Scopolamine is used to prevent nausea and vomiting caused by motion sickness.
This medication is sometimes prescribed for other uses; ask your doctor or pharmacist for more information.
Scopolamine comes as a patch to be placed on the skin behind your ear. Apply one patch to a clean, dry, hairless area behind the ear. The patch should be applied at least 4 hours before its effects will be needed. Each patch is good for 3 days. Follow the directions on your prescription label carefully, and ask your doctor or pharmacist to explain any part you do not understand. Use the scopolamine patch exactly as directed.
After washing the area behind the ear, wipe the area with a clean, dry tissue to ensure that the area is dry.
Remove the patch from its protective pouch. To expose the adhesive surface of the patch, the clear plastic protective strip should be peeled off and discarded. Contact with the exposed adhesive layer should be avoided to prevent contamination of fingers with scopolamine. Temporary blurred vision and dilation of the pupils may result if scopolamine comes into contact with your eyes.
Place the adhesive side against the skin.
Press the patch firmly for 10 to 20 seconds. Be sure that the edges adhere to your skin.
After you have placed the patch behind your ear, wash your hands thoroughly.
At the end of 3 days, or when the scopolamine patch is no longer needed, remove the patch and throw it away. Wrap the patch in tissue or paper to avoid exposing anyone else to the remaining medication. Wash your hands and the area behind your ear thoroughly to remove any traces of scopolamine from the area. If a new patch needs to be applied, place a fresh patch on the hairless area behind your other ear.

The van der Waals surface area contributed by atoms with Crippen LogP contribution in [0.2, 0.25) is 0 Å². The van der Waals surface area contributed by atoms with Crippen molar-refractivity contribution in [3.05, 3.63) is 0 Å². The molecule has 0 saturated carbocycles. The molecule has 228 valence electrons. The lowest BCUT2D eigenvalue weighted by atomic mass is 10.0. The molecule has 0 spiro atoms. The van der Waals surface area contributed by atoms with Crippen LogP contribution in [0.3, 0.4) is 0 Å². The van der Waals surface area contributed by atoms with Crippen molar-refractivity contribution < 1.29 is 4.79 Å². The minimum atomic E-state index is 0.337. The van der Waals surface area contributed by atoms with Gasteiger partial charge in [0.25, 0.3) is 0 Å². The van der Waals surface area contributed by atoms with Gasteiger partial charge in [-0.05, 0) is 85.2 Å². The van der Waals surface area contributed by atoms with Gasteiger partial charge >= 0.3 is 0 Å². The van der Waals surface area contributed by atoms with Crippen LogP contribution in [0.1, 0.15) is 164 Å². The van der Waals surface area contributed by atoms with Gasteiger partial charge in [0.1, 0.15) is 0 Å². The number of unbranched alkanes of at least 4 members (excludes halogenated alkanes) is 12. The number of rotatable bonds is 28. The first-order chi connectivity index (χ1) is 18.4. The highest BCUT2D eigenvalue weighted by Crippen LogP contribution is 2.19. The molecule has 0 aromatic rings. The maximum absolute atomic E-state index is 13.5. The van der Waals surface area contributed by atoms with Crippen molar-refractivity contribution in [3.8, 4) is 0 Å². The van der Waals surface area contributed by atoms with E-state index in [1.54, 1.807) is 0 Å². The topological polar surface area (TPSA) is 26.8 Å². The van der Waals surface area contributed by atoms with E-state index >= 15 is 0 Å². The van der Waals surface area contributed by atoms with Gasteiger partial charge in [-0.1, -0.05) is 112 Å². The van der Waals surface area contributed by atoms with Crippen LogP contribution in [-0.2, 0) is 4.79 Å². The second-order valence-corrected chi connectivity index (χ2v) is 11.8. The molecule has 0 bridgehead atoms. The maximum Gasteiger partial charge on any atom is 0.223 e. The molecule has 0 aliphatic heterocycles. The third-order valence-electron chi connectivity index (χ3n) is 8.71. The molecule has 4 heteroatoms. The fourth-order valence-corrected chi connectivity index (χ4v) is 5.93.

Apply the missed patch as soon as you remember it. Do not apply more than one patch at a time.
If you experience a serious side effect, you or your doctor may send a report to the Food and Drug Administration's (FDA) MedWatch Adverse Event Reporting program online [at http://www.fda.gov/Safety/MedWatch] or by phone [1-800-332-1088].
Keep this medication in the container it came in, tightly closed, and out of reach of children. Store it at room temperature and away from excess heat and moisture (not in the bathroom). Throw away any medication that is outdated or no longer needed. Talk to your pharmacist about the proper disposal of your medication.
In case of overdose, call your local poison control center at 1-800-222-1222. If the victim has collapsed or is not breathing, call local emergency services at 911.
Keep all appointments with your doctor and the laboratory.
The patch is not affected by limited exposure to water during bathing or swimming.
Do not let anyone else use your medication. Ask your pharmacist any questions you have about refilling your prescription.
It is important for you to keep a written list of all of the prescription and nonprescription (over-the-counter) medicines you are taking, as well as any products such as vitamins, minerals, or other dietary supplements. You should bring this list with you each time you visit a doctor or if you are admitted to a hospital. It is also important information to carry with you in case of emergencies.
Last Reviewed - 10/01/2010
AHFS® Consumer Medication Information. © Copyright, 2013. The American Society of Health-System Pharmacists, Inc., 7272 Wisconsin Avenue, Bethesda, Maryland. All Rights Reserved. Duplication for commercial use must be authorized by ASHP.